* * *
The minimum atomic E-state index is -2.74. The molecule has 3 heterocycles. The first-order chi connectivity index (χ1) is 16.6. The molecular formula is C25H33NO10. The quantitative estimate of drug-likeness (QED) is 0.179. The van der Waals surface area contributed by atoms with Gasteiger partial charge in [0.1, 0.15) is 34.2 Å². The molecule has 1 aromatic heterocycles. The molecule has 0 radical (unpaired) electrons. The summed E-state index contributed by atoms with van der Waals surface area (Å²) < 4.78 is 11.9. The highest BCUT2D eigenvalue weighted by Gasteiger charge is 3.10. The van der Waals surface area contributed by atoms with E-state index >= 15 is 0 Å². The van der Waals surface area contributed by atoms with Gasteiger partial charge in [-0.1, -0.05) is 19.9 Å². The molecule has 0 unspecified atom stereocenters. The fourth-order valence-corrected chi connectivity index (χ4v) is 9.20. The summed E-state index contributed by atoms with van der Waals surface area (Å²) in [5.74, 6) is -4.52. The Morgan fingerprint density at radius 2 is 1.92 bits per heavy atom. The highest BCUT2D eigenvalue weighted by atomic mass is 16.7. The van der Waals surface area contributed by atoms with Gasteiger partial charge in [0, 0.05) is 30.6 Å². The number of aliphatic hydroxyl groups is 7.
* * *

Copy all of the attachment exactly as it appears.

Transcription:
The minimum atomic E-state index is -2.74. The molecule has 3 heterocycles. The first-order chi connectivity index (χ1) is 16.6. The molecular formula is C25H33NO10. The quantitative estimate of drug-likeness (QED) is 0.179. The van der Waals surface area contributed by atoms with Gasteiger partial charge in [0.1, 0.15) is 34.2 Å². The molecule has 1 aromatic heterocycles. The molecule has 0 radical (unpaired) electrons. The summed E-state index contributed by atoms with van der Waals surface area (Å²) < 4.78 is 11.9. The highest BCUT2D eigenvalue weighted by Gasteiger charge is 3.10. The van der Waals surface area contributed by atoms with E-state index >= 15 is 0 Å². The van der Waals surface area contributed by atoms with Gasteiger partial charge in [-0.1, -0.05) is 19.9 Å². The molecule has 0 unspecified atom stereocenters. The fourth-order valence-corrected chi connectivity index (χ4v) is 9.20. The summed E-state index contributed by atoms with van der Waals surface area (Å²) in [5.74, 6) is -4.52. The Morgan fingerprint density at radius 2 is 1.92 bits per heavy atom. The highest BCUT2D eigenvalue weighted by atomic mass is 16.7. The van der Waals surface area contributed by atoms with Gasteiger partial charge in [0, 0.05) is 30.6 Å². The number of aliphatic hydroxyl groups is 7.